The have-nots and how they got that way

I thoroughly enjoyed reading KMD’s rant about Cooper’s view on interaction designers and how they can make the world a better place.  I do agree to a point. I think Cooper is stretching if he thinks bringing interaction design into the beginning of the design/development process instead of the middle or end will really have a profound effect on the gap between the haves and have-nots in our society.  As Kim states, “This world is not a Utopia where everyone is equal.”  Additionally, in Kim’s view designers should not design with the lowest common denominator in mind.  Yes, I think most of us can agree on this.  All software, hardware, websites, etc should not be designed for the person who is truly developmentally challenged in some way.

McDonalds logoHowever, I take a different approach to some of the issues she mentions.  While Kim thinks that, “there will always be people who know and those who don’t. There will always need to be someone who works at McDonalds. Perhaps that will be  “PC-Illiterate-Secretary-Jane”.”  Why don’t we figure out how ‘people who know’ get to be those very people?  And are the people who work at McDonalds there because they want to be, because they are not capable of more intellectually challenging work or sometimes for some other reason?

Let me be bold and categorize myself as a person ‘who knows.’  I am pretty sure I got to where I am because of a solid family support system, growing up in a nurturing safe environment with good education available and some gene pool luck that gave me a brain.  Yes some of it had to do with decisions I’ve made and the work I’ve done.  But who instilled the work ethic in me and gave me guidance to assist in my decision making?  Some people who are born ‘have-nots’ do succeed through perseverance, hard work and sometimes luck.  But these people have to work much harder than someone like me.

It should be a goal in our society to level the playing field.  After all, ‘all men are created equal.’ But not all men are born equal or into equal circumstances with equal opportunities available to them.  By making computers and the software that run them more intuitive, people who are not fortunate enough to grow up with a computer would still be able to compete with the ‘haves’ for jobs that require basic computer skills.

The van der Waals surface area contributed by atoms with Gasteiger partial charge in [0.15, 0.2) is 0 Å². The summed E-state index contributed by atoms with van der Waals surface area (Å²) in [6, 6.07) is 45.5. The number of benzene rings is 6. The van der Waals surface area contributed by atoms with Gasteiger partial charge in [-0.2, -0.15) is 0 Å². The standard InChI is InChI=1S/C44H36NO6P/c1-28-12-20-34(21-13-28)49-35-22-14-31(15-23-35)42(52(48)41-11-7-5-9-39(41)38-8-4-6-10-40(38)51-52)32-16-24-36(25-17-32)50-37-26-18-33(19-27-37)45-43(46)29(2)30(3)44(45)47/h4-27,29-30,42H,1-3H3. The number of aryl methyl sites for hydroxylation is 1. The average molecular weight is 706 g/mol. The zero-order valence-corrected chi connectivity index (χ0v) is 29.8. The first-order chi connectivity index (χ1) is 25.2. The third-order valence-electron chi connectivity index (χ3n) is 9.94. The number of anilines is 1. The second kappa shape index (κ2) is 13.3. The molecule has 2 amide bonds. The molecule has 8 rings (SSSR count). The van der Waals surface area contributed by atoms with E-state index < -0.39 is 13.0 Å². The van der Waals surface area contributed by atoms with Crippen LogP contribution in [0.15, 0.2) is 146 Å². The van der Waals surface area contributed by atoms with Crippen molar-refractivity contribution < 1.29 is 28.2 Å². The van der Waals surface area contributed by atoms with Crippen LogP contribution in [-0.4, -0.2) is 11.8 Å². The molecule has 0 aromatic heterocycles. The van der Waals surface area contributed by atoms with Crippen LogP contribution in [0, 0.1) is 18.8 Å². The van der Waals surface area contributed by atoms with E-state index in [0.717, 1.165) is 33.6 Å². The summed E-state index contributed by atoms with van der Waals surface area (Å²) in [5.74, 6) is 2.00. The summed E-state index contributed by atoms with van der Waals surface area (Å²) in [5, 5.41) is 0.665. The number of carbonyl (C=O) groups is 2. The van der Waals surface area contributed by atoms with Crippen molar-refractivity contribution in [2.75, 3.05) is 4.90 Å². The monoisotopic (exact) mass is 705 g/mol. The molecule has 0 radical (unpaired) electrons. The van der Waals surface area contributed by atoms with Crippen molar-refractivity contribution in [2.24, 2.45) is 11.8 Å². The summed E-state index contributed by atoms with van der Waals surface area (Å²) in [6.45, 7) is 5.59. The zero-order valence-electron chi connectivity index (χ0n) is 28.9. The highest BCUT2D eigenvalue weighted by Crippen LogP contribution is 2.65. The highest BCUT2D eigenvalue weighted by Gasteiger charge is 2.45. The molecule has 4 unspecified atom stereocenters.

Let’s not take for granted how lucky we are.

  1. Desiree says:

    It seems like you’re oversimplifying a lot of issues here. What if you were born into a nurturing environment 65 years ago? You think you’d be as computer literate?

  2. Kimberly D. says:

    Geez, I sound like a horrible person when you put it that way!!

    But I do want to point out the simple fact that many “have-nots” and those without a support system have succeeded, so in effect the nuture vs nature debate doesn’t hold up.

    I think leveling the playing field is an admirable goal. “Not all men are born equal or into equal circumstances with equal opportunities available to them” is true and accurate. And this world’s “haves” do have a responsibility to help others where they can.

    Though technically, if you and I are “haves”, we can question how we got here. Perhaps it was, in part due to our support system, but I believe it is more about the choices and decisions we’ve made and ownership of our actions rather than placing the blame on someone or something else.

  3. admin says:

    No I wouldn’t be computer literate but I’d certainly still be better off than an orphan with no educational opportunities available to them.

  4. admin says:

    I have to agree with Desiree in that I did over-simplify the issue. There are many people who overcame great odds to succeed (look at our president and newest Supreme Court Justice for example) but I think these people are the exception rather than the rule. My argument is that it was easier for us to get where we are. If I had been born in the South Bronx to a drug-addicted single mother, the likelihood of me ending up here is slim (and by ‘here’ I don’t mean to imply I’m some kind of amazing success, but I am happy and employed and not wondering how I’m going to pay for my next meal).

    And if you think I made you sound like a horrible person, I made myself sound like a bleeding-heart liberal which I’m not happy about either. I think there’s a happy medium out there with regards to these kinds of debates. It doesn’t have to be either extreme: giving people who don’t earn it, everything vs giving them nothing. Hand up rather than hand out kind of thing. Just don’t raise my taxes to do it. :>)

  5. Shana says:

    I know what you mean!! Don’t raise my taxes to do it either. I’m not down with any of that. Our taxes are high enough already. My gawd. I also think that there are may unfair things in this world, but the phrase “level the playing field” gets used far too lightly. Besides, it seems to me that many people don’t really want the playing field leveled, they want it lowered more for one group than another. I’m for equality, not unfair advantages, FOR ANYONE!

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